The Lives of the Dead

Some of the most interesting people I meet are dead…

Archive for the category “actor monologue”

The Lessons in Everything

NEW!

 

Nal

My grandfather’s hand held firm on my rudder throughout my life, even after he was long gone.

My earliest memory of a lesson that stayed with me throughout my life was at age 4 or 5.  We had planned a day at the beach, just the two of us.  I had him all to myself (and he, me.)  Before we got on the train,  he took me into a small shop that sold children’s clothing and toys, and let me pick out something special for the day.  I chose a colorful pail and shovel, imprinted with my favorite cartoon character.  I was as happy as a child could be.

We set out a spot on the sand.  He took me into the water and held me while we dove through the waves, me clinging to him tightly while laughing and giggling in pure joy.

Back on our blanket, he showed me how to make sand castles.

On the next blanket, there was a boy about my age, who did not seem very happy.  His mother was kissing and touching a man who I learned later was not his father, but his mother’s new boyfriend. They were secretly drinking beer even though it was not allowed on the beach.  They were in their own world and mostly ignored him, except to yell at him for some small infraction.  His older brother, maybe about nine or ten, entertained himself by harassing his younger sibling.

The boy seemed lonely so I invited to join me, building castles.  He was a fun and willing playmate, running down to the water’s edge again and again to fill the bucket to wet our pile of sand.  My grandfather had brought some lunch along, and I offered him half of my sandwich, which he ate hungrily. Even in my child’s mind, I had the impression he wasn’t very well-fed.

When it was time for us to go,  my instinct was to let him keep the bucket.  I recognized, in my childlike way, that I had so much more than he did.  I had many toys at home and he probably had none.  I had parents and grandparents who loved me and paid attention to me.  His mother treated him like an annoyance.    But the pail had been a gift from my grandfather.  I wasn’t sure how he would feel if I were to give it away.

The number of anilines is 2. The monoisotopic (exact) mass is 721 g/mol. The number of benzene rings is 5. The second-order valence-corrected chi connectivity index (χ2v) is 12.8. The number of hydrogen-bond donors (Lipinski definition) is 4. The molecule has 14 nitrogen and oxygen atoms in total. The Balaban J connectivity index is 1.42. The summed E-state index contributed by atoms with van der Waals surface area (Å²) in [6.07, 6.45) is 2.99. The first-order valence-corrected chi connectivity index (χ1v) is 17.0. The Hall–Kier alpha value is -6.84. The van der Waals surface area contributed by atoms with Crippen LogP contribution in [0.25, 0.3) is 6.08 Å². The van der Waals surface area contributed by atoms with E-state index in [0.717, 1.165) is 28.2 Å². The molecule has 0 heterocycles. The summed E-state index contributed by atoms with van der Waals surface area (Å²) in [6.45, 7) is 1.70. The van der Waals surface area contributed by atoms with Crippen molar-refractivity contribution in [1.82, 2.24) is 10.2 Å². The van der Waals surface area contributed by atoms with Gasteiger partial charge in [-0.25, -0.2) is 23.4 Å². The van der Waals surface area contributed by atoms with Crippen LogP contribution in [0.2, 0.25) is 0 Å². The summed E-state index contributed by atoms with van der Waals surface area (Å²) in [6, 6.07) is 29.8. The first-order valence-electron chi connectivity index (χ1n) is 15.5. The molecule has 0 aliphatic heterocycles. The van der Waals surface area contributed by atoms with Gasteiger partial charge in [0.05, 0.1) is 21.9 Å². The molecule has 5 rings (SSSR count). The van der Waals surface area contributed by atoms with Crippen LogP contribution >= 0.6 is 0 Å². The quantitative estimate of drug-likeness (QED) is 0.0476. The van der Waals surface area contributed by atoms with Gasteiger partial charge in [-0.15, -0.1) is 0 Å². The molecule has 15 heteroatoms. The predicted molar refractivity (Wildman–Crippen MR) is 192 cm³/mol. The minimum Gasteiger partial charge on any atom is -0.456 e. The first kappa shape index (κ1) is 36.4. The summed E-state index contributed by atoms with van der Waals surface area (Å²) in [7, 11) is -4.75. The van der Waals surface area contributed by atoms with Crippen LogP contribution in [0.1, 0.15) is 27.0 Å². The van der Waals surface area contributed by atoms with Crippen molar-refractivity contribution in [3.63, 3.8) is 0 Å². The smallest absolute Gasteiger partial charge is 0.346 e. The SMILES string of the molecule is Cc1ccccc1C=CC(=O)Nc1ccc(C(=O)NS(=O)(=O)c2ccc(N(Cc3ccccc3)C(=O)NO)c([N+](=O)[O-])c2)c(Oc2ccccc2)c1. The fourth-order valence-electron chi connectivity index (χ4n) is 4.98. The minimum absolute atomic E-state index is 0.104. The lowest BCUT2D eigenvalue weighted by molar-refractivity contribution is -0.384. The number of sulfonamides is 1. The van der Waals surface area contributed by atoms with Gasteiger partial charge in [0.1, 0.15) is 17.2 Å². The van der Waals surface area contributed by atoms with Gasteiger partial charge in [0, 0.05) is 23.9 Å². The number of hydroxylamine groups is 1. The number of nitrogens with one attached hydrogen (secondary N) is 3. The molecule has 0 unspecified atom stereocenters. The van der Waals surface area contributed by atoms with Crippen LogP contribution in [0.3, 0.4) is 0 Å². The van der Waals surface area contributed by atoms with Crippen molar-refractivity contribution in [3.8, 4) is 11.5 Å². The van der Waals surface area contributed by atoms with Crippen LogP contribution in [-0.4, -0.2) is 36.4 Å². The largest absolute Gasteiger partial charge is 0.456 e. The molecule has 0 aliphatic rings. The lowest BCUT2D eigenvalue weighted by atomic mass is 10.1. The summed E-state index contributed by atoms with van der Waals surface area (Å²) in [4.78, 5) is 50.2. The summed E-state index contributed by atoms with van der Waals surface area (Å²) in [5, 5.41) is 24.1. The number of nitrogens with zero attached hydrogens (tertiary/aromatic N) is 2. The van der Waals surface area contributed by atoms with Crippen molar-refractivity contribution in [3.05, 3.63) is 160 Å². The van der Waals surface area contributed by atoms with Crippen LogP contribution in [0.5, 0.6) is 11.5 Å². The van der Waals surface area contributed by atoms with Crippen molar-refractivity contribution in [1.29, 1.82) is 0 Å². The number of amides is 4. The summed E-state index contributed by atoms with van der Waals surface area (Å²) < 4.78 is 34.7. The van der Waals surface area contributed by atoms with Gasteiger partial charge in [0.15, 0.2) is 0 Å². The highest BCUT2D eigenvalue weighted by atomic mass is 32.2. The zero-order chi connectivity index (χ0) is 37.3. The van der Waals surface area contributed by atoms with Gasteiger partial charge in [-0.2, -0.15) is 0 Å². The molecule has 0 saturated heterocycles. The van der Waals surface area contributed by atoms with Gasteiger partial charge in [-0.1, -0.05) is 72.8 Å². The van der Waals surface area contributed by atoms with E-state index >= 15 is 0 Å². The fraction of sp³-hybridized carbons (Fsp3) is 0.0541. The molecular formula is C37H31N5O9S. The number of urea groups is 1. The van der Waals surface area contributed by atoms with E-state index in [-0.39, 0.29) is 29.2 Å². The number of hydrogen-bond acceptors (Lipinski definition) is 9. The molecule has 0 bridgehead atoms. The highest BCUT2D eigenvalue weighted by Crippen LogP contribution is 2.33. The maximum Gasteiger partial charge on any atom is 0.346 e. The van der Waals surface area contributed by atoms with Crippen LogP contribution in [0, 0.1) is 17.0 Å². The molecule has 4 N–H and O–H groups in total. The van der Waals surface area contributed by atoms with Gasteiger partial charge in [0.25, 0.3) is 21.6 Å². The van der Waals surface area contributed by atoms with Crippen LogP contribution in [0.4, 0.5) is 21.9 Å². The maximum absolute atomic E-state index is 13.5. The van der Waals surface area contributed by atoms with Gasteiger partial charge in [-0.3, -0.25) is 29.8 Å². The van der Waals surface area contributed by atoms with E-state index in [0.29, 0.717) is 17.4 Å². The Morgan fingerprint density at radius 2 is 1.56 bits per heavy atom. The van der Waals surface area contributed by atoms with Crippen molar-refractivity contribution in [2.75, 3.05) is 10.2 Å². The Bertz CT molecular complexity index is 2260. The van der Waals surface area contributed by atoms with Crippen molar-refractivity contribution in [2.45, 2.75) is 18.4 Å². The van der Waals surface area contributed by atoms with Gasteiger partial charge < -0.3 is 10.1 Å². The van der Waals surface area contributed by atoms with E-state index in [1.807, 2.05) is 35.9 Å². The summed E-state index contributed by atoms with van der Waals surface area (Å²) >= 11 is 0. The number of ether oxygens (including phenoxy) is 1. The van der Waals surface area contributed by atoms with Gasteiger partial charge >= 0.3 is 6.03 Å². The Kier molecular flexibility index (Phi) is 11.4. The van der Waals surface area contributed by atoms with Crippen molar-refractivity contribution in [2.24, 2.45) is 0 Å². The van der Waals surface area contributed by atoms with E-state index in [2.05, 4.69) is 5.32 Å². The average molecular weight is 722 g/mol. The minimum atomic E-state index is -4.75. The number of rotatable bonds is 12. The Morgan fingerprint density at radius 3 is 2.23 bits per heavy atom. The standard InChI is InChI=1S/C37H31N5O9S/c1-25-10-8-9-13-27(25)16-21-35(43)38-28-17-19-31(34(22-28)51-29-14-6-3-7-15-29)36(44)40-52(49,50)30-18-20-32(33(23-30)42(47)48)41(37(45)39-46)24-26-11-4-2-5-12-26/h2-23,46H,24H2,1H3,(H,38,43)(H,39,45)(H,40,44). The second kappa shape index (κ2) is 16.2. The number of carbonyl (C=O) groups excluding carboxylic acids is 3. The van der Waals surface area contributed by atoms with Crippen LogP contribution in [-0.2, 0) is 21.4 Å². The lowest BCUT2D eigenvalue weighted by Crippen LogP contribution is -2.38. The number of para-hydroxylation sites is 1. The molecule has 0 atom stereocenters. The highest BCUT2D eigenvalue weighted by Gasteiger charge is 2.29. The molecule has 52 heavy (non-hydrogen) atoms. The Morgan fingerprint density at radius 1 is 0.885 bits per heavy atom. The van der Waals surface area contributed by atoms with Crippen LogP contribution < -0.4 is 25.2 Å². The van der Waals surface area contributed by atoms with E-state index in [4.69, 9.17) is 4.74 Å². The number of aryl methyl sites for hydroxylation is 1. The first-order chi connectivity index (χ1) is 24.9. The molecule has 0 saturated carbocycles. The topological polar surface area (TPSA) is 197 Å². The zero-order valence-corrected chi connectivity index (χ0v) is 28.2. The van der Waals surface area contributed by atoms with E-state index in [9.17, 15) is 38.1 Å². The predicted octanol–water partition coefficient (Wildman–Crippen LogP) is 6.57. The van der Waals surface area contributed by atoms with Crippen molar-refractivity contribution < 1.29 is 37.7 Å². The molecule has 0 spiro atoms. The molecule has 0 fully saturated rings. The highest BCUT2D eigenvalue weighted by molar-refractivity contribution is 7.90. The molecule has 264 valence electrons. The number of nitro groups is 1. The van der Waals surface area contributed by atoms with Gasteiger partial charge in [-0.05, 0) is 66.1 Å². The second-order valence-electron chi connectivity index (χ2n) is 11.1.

I asked him.

“It is yours to do with as you please.  You have to ask yourself if it is better to keep it  or if it’s better to use what you have to make other people happy.  I have found that sharing with others makes me much happier than keeping things all to myself.  I am proud that you feel the same way.”

And so, I gave the boy my special toy.

My grandfather could have replaced it for me but he didn’t.  This was a good thing.  If he’d bought me another, I would not have remembered the lesson.  Missing it reminded me of the pleasure of sharing, the joy of making another happy.

A few years later, I was in the small grocery store my grandfather owned.  A boy, about thirteen or fourteen, came in and took some cans of food and hid them in his clothes.  Grandfather caught him.  I expected him to be outraged; to give him a lecture and call the police.  But instead, he recognized that the boy was poor; that he had stolen only to eat.  So instead, he offered him a job.  It didn’t pay much but it was enough to keep him from stealing.  Grandfather often gave him food to take home to his family.  The boy worked for him for many years, until he left to join the army.  From this, I learned that believing in someone can change their life.

When the school bully started harassing me, Grandfather explained to me that bullies puff themselves up so nobody will see how weak they really are.  They were not to be feared, but rather to be pitied.  And so, I learned to show compassion in the face of fear.

Even after Grandfather died, his lessons remained with me, guiding me in my judgment and   in my relationships with others.  He was then, and remains even here, my spiritual teacher.  We have been together in other lives previous, and will be together in the next life coming.  Not always as grandfather and child, but always as teacher and student.